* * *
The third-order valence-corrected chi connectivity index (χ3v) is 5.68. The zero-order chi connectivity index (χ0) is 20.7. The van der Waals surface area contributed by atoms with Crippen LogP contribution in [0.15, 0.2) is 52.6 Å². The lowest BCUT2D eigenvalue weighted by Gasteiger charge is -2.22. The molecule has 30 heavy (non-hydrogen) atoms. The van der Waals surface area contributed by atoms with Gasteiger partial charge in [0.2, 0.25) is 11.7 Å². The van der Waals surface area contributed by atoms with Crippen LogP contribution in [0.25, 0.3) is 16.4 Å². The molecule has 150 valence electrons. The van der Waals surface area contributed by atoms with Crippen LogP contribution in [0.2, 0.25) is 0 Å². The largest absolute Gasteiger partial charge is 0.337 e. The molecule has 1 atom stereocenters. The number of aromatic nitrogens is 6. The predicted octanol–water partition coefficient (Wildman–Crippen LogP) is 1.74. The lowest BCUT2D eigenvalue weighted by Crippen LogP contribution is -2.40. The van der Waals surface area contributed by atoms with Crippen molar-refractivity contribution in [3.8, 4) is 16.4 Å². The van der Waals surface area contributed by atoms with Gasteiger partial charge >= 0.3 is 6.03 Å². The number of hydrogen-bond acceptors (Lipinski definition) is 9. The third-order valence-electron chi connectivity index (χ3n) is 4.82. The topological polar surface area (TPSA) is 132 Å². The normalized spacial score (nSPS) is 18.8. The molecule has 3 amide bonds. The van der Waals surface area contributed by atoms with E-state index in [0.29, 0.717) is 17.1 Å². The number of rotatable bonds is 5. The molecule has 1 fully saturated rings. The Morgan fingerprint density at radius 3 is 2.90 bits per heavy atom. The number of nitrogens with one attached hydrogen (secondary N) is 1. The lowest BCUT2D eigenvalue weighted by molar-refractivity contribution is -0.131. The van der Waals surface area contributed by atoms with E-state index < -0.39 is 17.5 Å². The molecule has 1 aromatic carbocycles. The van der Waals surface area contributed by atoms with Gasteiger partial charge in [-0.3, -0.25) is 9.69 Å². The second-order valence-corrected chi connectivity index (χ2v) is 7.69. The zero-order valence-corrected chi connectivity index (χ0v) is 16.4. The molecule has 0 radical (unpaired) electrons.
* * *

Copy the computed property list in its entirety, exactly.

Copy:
The third-order valence-corrected chi connectivity index (χ3v) is 5.68. The zero-order chi connectivity index (χ0) is 20.7. The van der Waals surface area contributed by atoms with Crippen LogP contribution in [0.15, 0.2) is 52.6 Å². The lowest BCUT2D eigenvalue weighted by Gasteiger charge is -2.22. The molecule has 30 heavy (non-hydrogen) atoms. The van der Waals surface area contributed by atoms with Gasteiger partial charge in [0.2, 0.25) is 11.7 Å². The van der Waals surface area contributed by atoms with Crippen LogP contribution in [0.25, 0.3) is 16.4 Å². The molecule has 150 valence electrons. The van der Waals surface area contributed by atoms with Crippen LogP contribution in [0.2, 0.25) is 0 Å². The largest absolute Gasteiger partial charge is 0.337 e. The molecule has 1 atom stereocenters. The number of aromatic nitrogens is 6. The predicted octanol–water partition coefficient (Wildman–Crippen LogP) is 1.74. The lowest BCUT2D eigenvalue weighted by Crippen LogP contribution is -2.40. The van der Waals surface area contributed by atoms with Crippen molar-refractivity contribution in [3.8, 4) is 16.4 Å². The van der Waals surface area contributed by atoms with Gasteiger partial charge >= 0.3 is 6.03 Å². The number of hydrogen-bond acceptors (Lipinski definition) is 9. The third-order valence-electron chi connectivity index (χ3n) is 4.82. The topological polar surface area (TPSA) is 132 Å². The normalized spacial score (nSPS) is 18.8. The molecule has 3 amide bonds. The van der Waals surface area contributed by atoms with E-state index in [0.29, 0.717) is 17.1 Å². The number of rotatable bonds is 5. The molecule has 1 fully saturated rings. The Morgan fingerprint density at radius 3 is 2.90 bits per heavy atom. The number of nitrogens with one attached hydrogen (secondary N) is 1. The lowest BCUT2D eigenvalue weighted by molar-refractivity contribution is -0.131. The van der Waals surface area contributed by atoms with E-state index < -0.39 is 17.5 Å². The molecule has 1 aromatic carbocycles. The van der Waals surface area contributed by atoms with Gasteiger partial charge in [-0.3, -0.25) is 9.69 Å². The second-order valence-corrected chi connectivity index (χ2v) is 7.69. The zero-order valence-corrected chi connectivity index (χ0v) is 16.4. The molecule has 0 radical (unpaired) electrons.